Chinese state broadcaster CCTV did not mention the reason behind the suspension of the flights, first established in 2008, which operate on Monday, Wednesday and Friday weekly.
CCTV said on its website that the last flight between Beijing and Pyongyang took place on Friday. The return flight arrived in Beijing in the early evening.
The broadcaster did not give a source for its news report.
The flights were frequently canceled because of lack of passengers, as well as being subject to "seasonal adjustments" such as cancelations or reductions in frequency during the low-demand winter.
However, Air China denied the suspension of all Beijing-Pyongyang flights, saying it has only canceled some of them.
An official in Air China's communications team attributed the decision to poor demand.
"Air China did not stop operation of the Beijing to Pyongyang route, but temporarily cancelled some flights based on the situation of ticket sales," the official said, adding that subsequent flights would be scheduled according to ticket sales.
China is North Korea’s major ally, but it has backed UN sanctions against Pyongyang over North Korea’s missile and nuclear tests.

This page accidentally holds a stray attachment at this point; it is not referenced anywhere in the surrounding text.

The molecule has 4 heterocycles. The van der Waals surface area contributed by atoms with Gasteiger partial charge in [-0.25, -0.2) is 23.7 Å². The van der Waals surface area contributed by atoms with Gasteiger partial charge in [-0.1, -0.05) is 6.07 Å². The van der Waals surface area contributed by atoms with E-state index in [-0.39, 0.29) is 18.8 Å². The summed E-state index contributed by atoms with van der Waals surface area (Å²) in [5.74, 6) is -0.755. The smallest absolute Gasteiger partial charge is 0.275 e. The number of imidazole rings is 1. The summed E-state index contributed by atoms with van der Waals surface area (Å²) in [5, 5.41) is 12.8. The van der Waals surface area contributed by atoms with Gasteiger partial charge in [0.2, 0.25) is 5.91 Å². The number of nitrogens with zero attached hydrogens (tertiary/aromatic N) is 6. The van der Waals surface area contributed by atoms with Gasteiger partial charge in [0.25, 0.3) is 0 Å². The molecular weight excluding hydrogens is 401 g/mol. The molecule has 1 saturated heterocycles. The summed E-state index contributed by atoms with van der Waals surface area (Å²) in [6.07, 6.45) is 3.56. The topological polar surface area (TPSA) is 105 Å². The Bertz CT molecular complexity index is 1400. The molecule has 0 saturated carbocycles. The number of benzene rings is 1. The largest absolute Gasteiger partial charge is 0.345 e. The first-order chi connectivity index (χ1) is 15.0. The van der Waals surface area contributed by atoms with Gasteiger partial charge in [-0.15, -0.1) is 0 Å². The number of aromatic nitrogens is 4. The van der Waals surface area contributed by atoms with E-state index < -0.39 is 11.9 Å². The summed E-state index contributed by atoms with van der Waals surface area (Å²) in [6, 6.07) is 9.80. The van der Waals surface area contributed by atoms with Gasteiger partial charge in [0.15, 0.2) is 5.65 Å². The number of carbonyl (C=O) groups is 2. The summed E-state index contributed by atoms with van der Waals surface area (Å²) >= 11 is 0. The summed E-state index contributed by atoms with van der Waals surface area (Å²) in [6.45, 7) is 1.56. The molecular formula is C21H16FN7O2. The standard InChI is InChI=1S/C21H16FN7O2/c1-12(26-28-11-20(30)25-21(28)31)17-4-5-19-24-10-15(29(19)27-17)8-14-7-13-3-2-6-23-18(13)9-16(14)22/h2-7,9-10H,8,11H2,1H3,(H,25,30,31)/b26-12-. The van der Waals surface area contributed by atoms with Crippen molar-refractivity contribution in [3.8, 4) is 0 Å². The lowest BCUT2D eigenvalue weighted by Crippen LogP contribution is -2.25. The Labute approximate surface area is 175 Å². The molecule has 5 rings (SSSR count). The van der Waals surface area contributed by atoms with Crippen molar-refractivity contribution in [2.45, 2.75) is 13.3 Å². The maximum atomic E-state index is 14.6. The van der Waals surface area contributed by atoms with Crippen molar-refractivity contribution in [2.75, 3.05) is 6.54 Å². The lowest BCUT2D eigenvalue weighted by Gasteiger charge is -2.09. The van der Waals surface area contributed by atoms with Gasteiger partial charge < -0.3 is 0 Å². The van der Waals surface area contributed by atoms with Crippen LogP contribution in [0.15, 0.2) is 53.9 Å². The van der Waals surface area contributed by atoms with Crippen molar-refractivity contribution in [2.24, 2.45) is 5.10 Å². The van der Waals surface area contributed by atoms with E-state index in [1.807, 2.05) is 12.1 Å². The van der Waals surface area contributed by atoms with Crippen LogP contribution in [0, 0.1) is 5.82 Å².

In February, China announced that it would suspend all coal imports from North Korea until the end of this year.
The development comes amid reports of potential military confrontation between North Korea and the United States.
Tensions between North Korea and the United States have increased over the past weeks. Washington has been concerned by North Korea’s nuclear tests, which Pyongyang believes act as deterrence against a potential invasion by the US or South Korea.
The North faces international pressure to abandon its arms development and nuclear program. Yet, it says the programs are meant to protect the country from US hostility.